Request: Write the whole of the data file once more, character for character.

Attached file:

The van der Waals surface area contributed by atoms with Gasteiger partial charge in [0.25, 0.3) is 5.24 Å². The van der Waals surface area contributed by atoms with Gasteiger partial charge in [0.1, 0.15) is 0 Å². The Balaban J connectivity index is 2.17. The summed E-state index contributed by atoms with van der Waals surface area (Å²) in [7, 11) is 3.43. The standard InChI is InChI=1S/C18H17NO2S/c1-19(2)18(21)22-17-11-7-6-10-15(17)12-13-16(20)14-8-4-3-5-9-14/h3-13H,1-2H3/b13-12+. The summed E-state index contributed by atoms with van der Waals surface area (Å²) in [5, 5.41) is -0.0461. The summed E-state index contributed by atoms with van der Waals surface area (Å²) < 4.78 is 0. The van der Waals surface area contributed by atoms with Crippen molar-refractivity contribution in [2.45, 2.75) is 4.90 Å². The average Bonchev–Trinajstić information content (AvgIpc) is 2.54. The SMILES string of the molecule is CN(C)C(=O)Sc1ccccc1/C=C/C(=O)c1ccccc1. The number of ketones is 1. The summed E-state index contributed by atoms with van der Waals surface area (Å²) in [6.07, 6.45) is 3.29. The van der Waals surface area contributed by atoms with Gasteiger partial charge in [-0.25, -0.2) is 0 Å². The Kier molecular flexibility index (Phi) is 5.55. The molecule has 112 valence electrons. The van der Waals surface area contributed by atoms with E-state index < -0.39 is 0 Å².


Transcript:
The van der Waals surface area contributed by atoms with Gasteiger partial charge in [0.25, 0.3) is 5.24 Å². The van der Waals surface area contributed by atoms with Gasteiger partial charge in [0.1, 0.15) is 0 Å². The Balaban J connectivity index is 2.17. The summed E-state index contributed by atoms with van der Waals surface area (Å²) in [7, 11) is 3.43. The standard InChI is InChI=1S/C18H17NO2S/c1-19(2)18(21)22-17-11-7-6-10-15(17)12-13-16(20)14-8-4-3-5-9-14/h3-13H,1-2H3/b13-12+. The summed E-state index contributed by atoms with van der Waals surface area (Å²) in [5, 5.41) is -0.0461. The summed E-state index contributed by atoms with van der Waals surface area (Å²) < 4.78 is 0. The van der Waals surface area contributed by atoms with Crippen molar-refractivity contribution in [2.45, 2.75) is 4.90 Å². The average Bonchev–Trinajstić information content (AvgIpc) is 2.54. The SMILES string of the molecule is CN(C)C(=O)Sc1ccccc1/C=C/C(=O)c1ccccc1. The number of ketones is 1. The summed E-state index contributed by atoms with van der Waals surface area (Å²) in [6.07, 6.45) is 3.29. The van der Waals surface area contributed by atoms with Gasteiger partial charge in [-0.25, -0.2) is 0 Å². The Kier molecular flexibility index (Phi) is 5.55. The molecule has 112 valence electrons. The van der Waals surface area contributed by atoms with E-state index < -0.39 is 0 Å².